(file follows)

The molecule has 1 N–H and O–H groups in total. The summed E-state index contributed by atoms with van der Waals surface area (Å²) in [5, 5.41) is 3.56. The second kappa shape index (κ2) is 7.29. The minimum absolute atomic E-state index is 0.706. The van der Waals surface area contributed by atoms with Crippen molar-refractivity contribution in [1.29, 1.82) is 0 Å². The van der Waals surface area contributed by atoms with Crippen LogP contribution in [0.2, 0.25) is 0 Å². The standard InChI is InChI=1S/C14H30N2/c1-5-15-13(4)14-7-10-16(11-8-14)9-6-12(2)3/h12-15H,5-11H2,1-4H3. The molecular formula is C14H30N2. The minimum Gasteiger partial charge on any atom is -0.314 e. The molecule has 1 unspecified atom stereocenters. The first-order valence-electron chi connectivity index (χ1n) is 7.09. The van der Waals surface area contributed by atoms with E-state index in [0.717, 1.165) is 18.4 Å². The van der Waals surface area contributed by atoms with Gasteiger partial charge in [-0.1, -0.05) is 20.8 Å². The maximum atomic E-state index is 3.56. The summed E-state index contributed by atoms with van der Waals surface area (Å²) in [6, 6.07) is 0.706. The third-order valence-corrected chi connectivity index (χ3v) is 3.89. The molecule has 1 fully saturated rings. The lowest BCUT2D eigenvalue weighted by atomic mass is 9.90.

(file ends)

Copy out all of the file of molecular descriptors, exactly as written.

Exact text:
The molecule has 1 N–H and O–H groups in total. The summed E-state index contributed by atoms with van der Waals surface area (Å²) in [5, 5.41) is 3.56. The second kappa shape index (κ2) is 7.29. The minimum absolute atomic E-state index is 0.706. The van der Waals surface area contributed by atoms with Crippen molar-refractivity contribution in [1.29, 1.82) is 0 Å². The van der Waals surface area contributed by atoms with Crippen LogP contribution in [0.2, 0.25) is 0 Å². The standard InChI is InChI=1S/C14H30N2/c1-5-15-13(4)14-7-10-16(11-8-14)9-6-12(2)3/h12-15H,5-11H2,1-4H3. The molecular formula is C14H30N2. The minimum Gasteiger partial charge on any atom is -0.314 e. The molecule has 1 unspecified atom stereocenters. The first-order valence-electron chi connectivity index (χ1n) is 7.09. The van der Waals surface area contributed by atoms with E-state index in [0.717, 1.165) is 18.4 Å². The van der Waals surface area contributed by atoms with Gasteiger partial charge in [-0.1, -0.05) is 20.8 Å². The maximum atomic E-state index is 3.56. The summed E-state index contributed by atoms with van der Waals surface area (Å²) in [6, 6.07) is 0.706. The third-order valence-corrected chi connectivity index (χ3v) is 3.89. The molecule has 1 fully saturated rings. The lowest BCUT2D eigenvalue weighted by atomic mass is 9.90.